Title: A Year of Biblical Womanhood: How a Liberated Woman Found Herself Sitting on Her Roof, Covering Her Head, and Calling Her Husband 'Master'
Author: Rachel Held Evans
Genre: Faith, Biblical Living, Woman's Issues, Feminism
Age Range: Adult
Publication Date: 10/29/2012
Publisher: Thomas Nelson
What brought this book to your attention?
When I read non-fiction it's usually because either (a) a book has been given to me by someone else, (b) a book has been so highly recommended I can't ignore it, or (c) it covers some issue I'm struggling with. For me, this was definitely an option c.
I got married a little over a year ago, and leading up to my marriage I was concerned by a couple of issues. The theological idea of "complementarianism" was something I had been raised in, the idea that the man is the head of the household and a woman should subjugate herself to him. This wasn't an idea that had ever sat well with me--strong, independent, headstrong me. And if complementarianism was true, where did we draw the line? Was I supposed to cover my hair when I prayed (1 Corinthian 11:5)? And if I was supposed to "pray without ceasing" (1 Thessalonians 5:17), did that mean I was always supposed to keep my hair covered? Suddenly I was wearing hats to church every other Sunday, unsure if I was supposed to be doing this or not, but at least seeing what it felt like.
But wasn't Christianity about freedom? Wasn't always wearing a hat legalism? How's a modern Christian girl to navigate these waters?
Well I found the blog of Rachel Held Evans and discovered I wasn't the only modern woman asking these questions. In this book, Rachel tries to follow the different aspects of being a woman, as expressed across the Bible or encouraged by certain belief systems. A modern twenty-first century woman was asking the same questions as me and trying to follow through--for a whole year--and then seeing if there were any conclusions to be drawn. The book isn't quite the scientific methods by any means, but it had enough of that idea to draw me in. So I got the audiobook to listen to on my drive to and from work.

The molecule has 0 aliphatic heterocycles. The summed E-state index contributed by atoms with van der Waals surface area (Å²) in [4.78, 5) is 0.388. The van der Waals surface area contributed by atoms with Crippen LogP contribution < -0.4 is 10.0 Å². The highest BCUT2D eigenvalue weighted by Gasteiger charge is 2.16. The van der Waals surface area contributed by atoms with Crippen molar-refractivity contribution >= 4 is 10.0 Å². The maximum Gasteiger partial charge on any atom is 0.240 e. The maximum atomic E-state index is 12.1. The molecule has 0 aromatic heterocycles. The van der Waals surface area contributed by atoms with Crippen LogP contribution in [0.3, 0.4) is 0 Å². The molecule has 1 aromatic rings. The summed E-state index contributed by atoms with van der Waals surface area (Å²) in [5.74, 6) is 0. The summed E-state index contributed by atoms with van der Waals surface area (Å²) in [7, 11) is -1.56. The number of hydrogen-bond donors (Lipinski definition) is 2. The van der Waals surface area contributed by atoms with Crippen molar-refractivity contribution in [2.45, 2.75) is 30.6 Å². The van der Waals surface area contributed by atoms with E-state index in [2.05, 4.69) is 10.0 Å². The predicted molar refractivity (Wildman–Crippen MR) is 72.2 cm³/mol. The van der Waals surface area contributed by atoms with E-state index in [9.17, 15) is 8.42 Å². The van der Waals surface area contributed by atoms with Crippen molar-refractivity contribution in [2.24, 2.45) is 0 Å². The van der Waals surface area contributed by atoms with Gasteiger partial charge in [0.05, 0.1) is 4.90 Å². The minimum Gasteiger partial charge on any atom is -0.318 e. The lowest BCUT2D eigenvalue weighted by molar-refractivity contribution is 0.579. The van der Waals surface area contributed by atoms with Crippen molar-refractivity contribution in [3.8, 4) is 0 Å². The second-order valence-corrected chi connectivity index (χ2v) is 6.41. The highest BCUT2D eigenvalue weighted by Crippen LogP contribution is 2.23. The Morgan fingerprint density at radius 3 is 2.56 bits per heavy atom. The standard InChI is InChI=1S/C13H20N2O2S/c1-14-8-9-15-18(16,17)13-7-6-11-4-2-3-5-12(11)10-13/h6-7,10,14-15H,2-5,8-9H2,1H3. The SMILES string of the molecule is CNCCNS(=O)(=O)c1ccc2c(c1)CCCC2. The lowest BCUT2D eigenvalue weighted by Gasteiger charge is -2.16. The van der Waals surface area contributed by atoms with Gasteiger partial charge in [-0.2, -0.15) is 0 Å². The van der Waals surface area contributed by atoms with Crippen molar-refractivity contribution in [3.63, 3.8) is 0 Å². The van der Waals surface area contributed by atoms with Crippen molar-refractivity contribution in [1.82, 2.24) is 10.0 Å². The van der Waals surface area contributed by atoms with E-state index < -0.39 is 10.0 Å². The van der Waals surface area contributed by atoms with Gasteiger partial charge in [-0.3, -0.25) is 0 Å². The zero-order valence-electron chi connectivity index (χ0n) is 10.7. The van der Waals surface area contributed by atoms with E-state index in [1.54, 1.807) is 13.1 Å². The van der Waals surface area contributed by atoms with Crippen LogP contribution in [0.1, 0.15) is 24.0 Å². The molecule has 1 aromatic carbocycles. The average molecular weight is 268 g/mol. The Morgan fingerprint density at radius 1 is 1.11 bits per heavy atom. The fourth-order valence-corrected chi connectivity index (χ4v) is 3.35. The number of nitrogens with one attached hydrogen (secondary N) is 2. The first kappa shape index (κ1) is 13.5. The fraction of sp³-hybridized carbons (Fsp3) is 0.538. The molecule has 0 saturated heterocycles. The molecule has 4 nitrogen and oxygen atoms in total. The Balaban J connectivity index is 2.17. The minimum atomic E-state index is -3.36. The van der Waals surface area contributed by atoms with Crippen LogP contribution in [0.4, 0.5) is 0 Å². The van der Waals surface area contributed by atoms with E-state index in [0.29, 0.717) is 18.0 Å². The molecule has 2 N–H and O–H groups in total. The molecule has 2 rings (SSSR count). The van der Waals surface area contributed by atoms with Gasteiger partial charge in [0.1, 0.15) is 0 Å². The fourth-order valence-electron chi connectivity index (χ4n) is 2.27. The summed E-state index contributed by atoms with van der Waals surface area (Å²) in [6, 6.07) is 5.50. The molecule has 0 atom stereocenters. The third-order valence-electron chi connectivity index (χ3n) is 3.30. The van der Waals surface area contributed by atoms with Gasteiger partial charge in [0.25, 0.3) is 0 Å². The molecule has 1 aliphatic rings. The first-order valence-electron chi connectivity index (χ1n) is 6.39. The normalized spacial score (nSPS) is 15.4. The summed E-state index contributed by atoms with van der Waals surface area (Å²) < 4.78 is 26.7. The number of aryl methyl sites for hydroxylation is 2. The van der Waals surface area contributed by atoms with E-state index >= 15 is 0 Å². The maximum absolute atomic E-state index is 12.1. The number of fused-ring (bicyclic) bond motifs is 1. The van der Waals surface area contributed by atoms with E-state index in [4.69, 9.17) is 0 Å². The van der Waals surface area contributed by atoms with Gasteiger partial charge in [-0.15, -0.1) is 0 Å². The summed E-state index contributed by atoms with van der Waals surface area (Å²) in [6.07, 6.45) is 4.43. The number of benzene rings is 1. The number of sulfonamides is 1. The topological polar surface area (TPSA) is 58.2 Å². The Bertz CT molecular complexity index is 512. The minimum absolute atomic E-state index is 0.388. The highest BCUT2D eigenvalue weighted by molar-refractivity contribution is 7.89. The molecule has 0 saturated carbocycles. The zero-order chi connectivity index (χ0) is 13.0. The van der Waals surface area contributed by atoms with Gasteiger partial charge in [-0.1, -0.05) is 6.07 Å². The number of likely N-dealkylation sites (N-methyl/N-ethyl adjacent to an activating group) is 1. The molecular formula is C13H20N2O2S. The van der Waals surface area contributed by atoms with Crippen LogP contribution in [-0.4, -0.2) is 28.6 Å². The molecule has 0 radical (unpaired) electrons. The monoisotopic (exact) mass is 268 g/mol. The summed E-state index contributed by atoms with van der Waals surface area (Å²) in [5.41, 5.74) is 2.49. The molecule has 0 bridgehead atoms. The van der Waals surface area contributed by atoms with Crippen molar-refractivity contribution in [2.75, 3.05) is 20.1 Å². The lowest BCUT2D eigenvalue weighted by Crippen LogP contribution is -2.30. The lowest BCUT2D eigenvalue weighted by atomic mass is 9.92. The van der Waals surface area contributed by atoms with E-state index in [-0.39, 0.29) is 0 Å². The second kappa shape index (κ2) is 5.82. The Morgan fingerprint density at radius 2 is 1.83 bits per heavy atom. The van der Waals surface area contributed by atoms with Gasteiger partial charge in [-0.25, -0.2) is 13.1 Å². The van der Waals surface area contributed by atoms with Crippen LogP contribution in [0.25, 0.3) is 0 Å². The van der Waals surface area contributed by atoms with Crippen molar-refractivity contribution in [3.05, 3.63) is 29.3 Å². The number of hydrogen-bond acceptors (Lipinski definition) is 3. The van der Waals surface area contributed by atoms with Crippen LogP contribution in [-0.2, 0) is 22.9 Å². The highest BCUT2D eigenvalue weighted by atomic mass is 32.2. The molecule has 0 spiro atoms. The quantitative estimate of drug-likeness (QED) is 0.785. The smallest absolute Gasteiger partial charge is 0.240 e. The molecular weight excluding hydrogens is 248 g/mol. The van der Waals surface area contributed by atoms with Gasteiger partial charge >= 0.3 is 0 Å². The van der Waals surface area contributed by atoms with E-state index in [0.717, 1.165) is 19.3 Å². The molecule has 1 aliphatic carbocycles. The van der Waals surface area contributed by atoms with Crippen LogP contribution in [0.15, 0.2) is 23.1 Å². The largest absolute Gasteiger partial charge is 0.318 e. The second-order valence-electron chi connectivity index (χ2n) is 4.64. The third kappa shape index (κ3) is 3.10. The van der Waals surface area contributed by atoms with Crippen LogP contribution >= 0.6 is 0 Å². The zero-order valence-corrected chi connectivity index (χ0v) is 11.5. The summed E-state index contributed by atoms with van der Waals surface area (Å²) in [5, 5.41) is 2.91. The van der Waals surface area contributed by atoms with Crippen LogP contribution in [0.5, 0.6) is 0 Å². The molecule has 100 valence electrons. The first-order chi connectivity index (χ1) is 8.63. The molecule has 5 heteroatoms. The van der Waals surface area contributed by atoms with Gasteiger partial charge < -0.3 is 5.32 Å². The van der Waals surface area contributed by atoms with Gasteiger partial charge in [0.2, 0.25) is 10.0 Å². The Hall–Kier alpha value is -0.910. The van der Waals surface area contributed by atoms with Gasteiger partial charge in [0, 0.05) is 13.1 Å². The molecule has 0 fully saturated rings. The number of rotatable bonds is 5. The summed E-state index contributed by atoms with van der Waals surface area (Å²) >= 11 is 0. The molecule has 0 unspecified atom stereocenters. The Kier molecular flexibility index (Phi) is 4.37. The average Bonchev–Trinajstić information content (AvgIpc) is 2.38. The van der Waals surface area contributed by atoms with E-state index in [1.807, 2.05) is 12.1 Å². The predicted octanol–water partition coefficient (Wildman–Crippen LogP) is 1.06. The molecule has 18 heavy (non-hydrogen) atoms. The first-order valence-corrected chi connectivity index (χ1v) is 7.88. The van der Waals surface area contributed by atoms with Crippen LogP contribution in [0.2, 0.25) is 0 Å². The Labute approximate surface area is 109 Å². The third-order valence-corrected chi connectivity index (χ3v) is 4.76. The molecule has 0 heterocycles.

Did you learn anything?
I was actually surprised how much I learned. I consider myself pretty well learned when it comes to things of the Bible, which is probably a mistake since the Bible is such a diverse and controversial book. I always thought I knew what Proverbs 31 was about: a description of a woman we should all aspire to be. But I learned in this book, that's not true. Proverbs 31 has been used too often in churches as some sort of measuring tape all women have to stack themselves again, instead of what it truly is: a poem of praise of wise women, women of valor, "eshet chayil" in the Hebrew. The woman in the poem is just an example of a wise woman--but she comes from a very specific economic and social bracket. Should we all be holding ourselves to the standard of a wealthy, ancient Jewish woman? No! We should be seeking to be women of valor in our lives and that looks different ways! MIND BLOWN.
Also I had never before heard of the apostle Junia. Was it because I had Bible translations that misgendered her as Junias? Was it because my Sunday School teachers and complimentarian pastors just never wanted to point out that a woman was given the highest honor the apostle Paul could give her? I have no idea. But I learned she was a woman, "outstanding among the apostles" who Paul considered his equal and friend.
I also learned a lot about the many ways different Christian and Jewish faith traditions have interpreted the role of the woman. Rachel went and met with Amish women. She made friends with an Orthodox Rabbi's wife. She didn't limit herself to just one faith tradition but really tried to dwell in how women across the Christian spectrum have interpreted these different verses. And it was enlightening for me. I learned so much.
Did you disagree with anything?
I honestly don't remember disagreeing with anything in any visceral way, and that's probably because Rachel's end claim really that there is no one single prescriptive way to be a Christian woman. I maybe disagree with some of the woman she spoke with on their particular beliefs, but these beliefs aren't put forth by the book as things we should all believe, but rather different interpretations of the same faith. I think the only people who will disagree with this book are people who do believe there is only one distinct way to be a Christian woman and all other women are wrong. Which is an opinion people can have, but not one I maintain. So no, I didn't disagree with anything the author said really.
How did you like the book overall?
I loved this book. I learned a lot, and the audiobook narrator was very good. It was a perfect book to listen to on my commute to work. And I highly recommend this book to any woman who is struggling with what it means to be a "Biblical woman."